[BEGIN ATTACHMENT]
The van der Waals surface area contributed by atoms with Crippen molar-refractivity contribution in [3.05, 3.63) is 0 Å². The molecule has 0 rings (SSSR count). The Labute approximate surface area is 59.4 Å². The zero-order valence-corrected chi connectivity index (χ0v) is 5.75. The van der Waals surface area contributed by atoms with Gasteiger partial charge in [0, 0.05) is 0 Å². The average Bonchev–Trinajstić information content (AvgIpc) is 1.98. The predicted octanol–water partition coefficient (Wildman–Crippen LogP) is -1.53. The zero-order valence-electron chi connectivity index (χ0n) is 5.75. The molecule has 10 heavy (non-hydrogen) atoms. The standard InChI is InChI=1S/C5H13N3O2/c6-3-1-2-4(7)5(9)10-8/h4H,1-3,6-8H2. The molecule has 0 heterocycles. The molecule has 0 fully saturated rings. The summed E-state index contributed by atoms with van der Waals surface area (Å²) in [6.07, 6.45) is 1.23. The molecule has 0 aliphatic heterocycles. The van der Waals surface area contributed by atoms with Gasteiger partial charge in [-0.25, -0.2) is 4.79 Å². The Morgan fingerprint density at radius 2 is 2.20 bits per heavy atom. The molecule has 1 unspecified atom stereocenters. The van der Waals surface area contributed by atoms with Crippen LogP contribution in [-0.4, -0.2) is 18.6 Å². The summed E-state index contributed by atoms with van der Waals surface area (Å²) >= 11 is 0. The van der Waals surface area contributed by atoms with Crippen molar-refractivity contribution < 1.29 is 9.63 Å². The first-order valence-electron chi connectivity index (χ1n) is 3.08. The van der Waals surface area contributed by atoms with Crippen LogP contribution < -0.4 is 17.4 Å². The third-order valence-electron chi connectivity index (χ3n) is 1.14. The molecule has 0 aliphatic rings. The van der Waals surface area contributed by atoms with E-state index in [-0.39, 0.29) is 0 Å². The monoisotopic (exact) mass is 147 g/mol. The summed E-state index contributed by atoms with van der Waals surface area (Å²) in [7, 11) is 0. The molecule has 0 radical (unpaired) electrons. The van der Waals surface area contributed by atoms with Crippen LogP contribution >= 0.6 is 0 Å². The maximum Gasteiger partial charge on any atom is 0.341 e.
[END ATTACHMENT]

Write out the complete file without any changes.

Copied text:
The van der Waals surface area contributed by atoms with Crippen molar-refractivity contribution in [3.05, 3.63) is 0 Å². The molecule has 0 rings (SSSR count). The Labute approximate surface area is 59.4 Å². The zero-order valence-corrected chi connectivity index (χ0v) is 5.75. The van der Waals surface area contributed by atoms with Gasteiger partial charge in [0, 0.05) is 0 Å². The average Bonchev–Trinajstić information content (AvgIpc) is 1.98. The predicted octanol–water partition coefficient (Wildman–Crippen LogP) is -1.53. The zero-order valence-electron chi connectivity index (χ0n) is 5.75. The molecule has 10 heavy (non-hydrogen) atoms. The standard InChI is InChI=1S/C5H13N3O2/c6-3-1-2-4(7)5(9)10-8/h4H,1-3,6-8H2. The molecule has 0 heterocycles. The molecule has 0 fully saturated rings. The summed E-state index contributed by atoms with van der Waals surface area (Å²) in [6.07, 6.45) is 1.23. The molecule has 0 aliphatic heterocycles. The van der Waals surface area contributed by atoms with Gasteiger partial charge in [-0.25, -0.2) is 4.79 Å². The Morgan fingerprint density at radius 2 is 2.20 bits per heavy atom. The molecule has 1 unspecified atom stereocenters. The van der Waals surface area contributed by atoms with Crippen LogP contribution in [-0.4, -0.2) is 18.6 Å². The summed E-state index contributed by atoms with van der Waals surface area (Å²) >= 11 is 0. The van der Waals surface area contributed by atoms with Crippen molar-refractivity contribution < 1.29 is 9.63 Å². The first-order valence-electron chi connectivity index (χ1n) is 3.08. The van der Waals surface area contributed by atoms with Crippen LogP contribution < -0.4 is 17.4 Å². The third-order valence-electron chi connectivity index (χ3n) is 1.14. The molecule has 0 aliphatic rings. The van der Waals surface area contributed by atoms with E-state index in [-0.39, 0.29) is 0 Å². The monoisotopic (exact) mass is 147 g/mol. The summed E-state index contributed by atoms with van der Waals surface area (Å²) in [7, 11) is 0. The molecule has 0 radical (unpaired) electrons. The van der Waals surface area contributed by atoms with Crippen LogP contribution >= 0.6 is 0 Å². The maximum Gasteiger partial charge on any atom is 0.341 e.